An American, Indian & Chinese walked into a bar…

LP #004

The Merriam-Webster dictionary defines innovation as “the act or process of introducing new ideas, devices, or methods.” It sounds quite comprehensive and complete in its meaning but I would like to point out that things could not be more different in the real world.

In essence there are 3 conflicting prominent versions in today’s world – the American way, the Chinese way and the Indian way. Hence the title.

On close examination, we can see that many other versions or methods are quite prevalent but these 3 definitely do stand out. They not only stand out but it presses the question… which one should we adopt? Let us take a closer look at the 3.

American way

The American style of innovation is quite simple. Lets make something totally new, based on a simple idea, use our media clout over the world and make it popular and cool. This approach to innovation has resulted in plenty of great technological advances from the American continent and still continues to do so.

Chinese way

The Chinese approach to innovation has a very distinctive style to it as well. Anyone who has worked for a Chinese firm will be able to relate. It goes something like this. Lets see what is the most popular idea out there in the market from the other parts of the world, research on numbers and results, make a Chinese version of it and then localize it to various parts of the world. The Chinese has products that are so big in the mainland that they usually dont have to step outside their own market to monetize it.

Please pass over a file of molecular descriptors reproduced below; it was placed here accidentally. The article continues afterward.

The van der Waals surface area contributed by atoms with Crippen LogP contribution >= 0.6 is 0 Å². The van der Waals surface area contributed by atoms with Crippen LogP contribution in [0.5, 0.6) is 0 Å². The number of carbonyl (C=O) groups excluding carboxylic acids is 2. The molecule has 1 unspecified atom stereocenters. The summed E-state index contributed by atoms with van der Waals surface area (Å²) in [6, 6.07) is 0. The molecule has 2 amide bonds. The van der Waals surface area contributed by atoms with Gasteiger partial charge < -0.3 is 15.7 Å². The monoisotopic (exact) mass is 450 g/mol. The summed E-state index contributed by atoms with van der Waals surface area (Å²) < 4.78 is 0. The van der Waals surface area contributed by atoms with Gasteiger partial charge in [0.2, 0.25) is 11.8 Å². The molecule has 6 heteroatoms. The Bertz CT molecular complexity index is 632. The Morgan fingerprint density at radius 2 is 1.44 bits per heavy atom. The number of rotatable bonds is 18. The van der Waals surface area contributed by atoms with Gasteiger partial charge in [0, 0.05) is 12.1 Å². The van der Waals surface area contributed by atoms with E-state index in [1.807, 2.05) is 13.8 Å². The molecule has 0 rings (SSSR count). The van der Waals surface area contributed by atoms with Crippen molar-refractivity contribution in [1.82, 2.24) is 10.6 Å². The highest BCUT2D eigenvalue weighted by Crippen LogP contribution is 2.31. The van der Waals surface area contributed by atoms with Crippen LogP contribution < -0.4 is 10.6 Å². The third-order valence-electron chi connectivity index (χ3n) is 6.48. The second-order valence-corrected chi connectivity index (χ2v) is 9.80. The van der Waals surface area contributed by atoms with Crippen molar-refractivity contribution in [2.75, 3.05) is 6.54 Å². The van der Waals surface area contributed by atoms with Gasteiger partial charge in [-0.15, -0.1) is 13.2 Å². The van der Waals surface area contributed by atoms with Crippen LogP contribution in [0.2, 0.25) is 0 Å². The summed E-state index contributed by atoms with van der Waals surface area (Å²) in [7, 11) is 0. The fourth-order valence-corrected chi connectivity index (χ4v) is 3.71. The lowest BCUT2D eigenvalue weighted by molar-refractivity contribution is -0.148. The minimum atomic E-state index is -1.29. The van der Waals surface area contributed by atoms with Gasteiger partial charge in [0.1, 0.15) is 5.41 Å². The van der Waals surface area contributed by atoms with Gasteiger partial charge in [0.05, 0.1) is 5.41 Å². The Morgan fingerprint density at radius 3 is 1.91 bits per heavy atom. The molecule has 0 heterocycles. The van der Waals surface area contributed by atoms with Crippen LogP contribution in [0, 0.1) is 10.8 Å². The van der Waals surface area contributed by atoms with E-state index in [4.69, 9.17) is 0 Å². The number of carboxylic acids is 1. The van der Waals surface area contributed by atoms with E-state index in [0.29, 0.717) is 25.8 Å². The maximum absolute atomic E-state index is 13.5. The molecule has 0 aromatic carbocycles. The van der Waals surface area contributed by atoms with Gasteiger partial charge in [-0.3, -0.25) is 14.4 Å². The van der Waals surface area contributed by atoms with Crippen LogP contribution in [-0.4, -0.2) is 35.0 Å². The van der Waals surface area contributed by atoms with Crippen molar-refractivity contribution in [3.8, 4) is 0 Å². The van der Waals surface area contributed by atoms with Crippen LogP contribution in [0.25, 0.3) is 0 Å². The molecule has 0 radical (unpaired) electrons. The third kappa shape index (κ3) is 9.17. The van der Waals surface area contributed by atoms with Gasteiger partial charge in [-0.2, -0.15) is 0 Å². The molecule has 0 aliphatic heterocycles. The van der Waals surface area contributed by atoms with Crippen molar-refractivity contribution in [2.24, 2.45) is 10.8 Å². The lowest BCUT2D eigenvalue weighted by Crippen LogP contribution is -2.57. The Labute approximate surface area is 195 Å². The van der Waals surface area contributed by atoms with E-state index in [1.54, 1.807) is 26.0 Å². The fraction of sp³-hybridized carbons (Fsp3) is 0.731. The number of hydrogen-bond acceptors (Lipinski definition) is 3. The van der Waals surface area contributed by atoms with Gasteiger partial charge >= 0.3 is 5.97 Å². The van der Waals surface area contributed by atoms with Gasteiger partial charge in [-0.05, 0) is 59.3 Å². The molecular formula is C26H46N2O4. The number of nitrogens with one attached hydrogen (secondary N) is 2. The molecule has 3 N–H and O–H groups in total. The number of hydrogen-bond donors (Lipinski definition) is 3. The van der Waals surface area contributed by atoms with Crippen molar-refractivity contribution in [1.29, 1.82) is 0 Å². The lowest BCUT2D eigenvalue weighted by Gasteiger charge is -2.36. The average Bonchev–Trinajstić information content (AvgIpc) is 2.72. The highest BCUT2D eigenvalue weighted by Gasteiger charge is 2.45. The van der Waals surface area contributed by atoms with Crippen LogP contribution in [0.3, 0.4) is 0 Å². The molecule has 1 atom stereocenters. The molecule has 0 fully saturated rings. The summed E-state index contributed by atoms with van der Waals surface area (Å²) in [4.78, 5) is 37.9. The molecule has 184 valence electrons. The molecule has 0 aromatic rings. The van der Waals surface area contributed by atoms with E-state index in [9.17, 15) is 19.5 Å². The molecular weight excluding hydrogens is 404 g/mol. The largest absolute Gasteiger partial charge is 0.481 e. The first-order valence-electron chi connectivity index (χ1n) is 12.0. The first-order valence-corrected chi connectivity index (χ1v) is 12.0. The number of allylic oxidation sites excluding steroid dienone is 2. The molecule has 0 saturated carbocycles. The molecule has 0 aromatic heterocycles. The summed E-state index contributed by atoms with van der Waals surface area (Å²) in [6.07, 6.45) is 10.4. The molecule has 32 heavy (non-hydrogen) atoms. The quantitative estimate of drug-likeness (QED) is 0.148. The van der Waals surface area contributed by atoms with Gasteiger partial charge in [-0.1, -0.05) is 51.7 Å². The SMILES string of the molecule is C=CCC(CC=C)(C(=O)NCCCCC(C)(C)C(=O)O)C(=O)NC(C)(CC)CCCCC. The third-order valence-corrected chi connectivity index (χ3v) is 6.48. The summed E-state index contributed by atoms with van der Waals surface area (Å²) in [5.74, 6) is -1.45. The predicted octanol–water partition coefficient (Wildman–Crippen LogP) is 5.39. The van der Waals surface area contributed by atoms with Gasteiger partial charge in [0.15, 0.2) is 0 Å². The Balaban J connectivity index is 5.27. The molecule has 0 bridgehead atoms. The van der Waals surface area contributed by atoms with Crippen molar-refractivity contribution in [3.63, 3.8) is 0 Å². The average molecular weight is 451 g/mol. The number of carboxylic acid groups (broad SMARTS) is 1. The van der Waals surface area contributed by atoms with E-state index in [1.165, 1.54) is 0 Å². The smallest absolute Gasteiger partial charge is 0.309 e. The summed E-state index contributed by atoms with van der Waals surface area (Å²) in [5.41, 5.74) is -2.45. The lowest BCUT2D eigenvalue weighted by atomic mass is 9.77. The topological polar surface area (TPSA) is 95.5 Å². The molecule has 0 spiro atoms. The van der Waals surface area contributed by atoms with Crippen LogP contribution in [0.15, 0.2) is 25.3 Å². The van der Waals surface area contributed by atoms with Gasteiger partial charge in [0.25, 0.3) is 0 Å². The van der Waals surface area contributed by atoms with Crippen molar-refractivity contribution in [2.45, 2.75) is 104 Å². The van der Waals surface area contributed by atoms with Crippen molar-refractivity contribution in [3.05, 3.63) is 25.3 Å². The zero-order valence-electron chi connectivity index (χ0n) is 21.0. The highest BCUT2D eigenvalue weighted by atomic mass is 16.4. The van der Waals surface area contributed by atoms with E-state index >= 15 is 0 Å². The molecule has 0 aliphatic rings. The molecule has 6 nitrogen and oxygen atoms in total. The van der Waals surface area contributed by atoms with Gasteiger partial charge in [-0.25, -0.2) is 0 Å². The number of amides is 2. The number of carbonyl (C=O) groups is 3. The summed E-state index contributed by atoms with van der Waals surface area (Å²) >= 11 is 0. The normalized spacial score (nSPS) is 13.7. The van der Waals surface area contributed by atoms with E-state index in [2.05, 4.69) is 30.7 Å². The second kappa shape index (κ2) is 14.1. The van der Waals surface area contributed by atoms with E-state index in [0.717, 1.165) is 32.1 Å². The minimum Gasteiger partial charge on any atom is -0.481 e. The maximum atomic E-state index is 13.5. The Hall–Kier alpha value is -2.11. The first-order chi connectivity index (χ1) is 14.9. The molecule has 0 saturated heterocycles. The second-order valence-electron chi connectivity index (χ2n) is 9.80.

Indian way

The Indian way is a little more complicated. There are a lot of unique ideas brimming within the Indian sub continent but there is a constant struggle. Should we work on an idea that is global or Indian centric? What happens in the end is this.. Let’s see what the next big thing is there in the world, try and get a job there and be part of something global, work on our idea on an Indian societal level, bring a socio-economic twist to it, leverage it via social networks, quit the high paying job once the idea is sale-able, focus full time on the idea and finally work on the true next big thing you have in mind. Websites like ScoopWhoop, The Logical Indian etc are full of stories of Indians who are making a difference.

Not here to judge which approach is the right one but the sands of time are changing with more and more of the global youth becoming mentally stronger and confident of their prospects and tilting more and more towards the American method. This is especially true of the Indian youth who have been showing more and more courage in taking the entrepreneurial plunge. In a few years time I hope I have an opportunity to rewrite this article with a different take on the innovation around the world (especially the Indian way).

The author is a seasoned marketer with experience over various platforms and marketing functions and is currently employed with one of the largest internet/mobile application companies in the world. Degrees apart, lessons learnt from the School of Hard Knocks and the University of Life has defined his professional and personal outlook.


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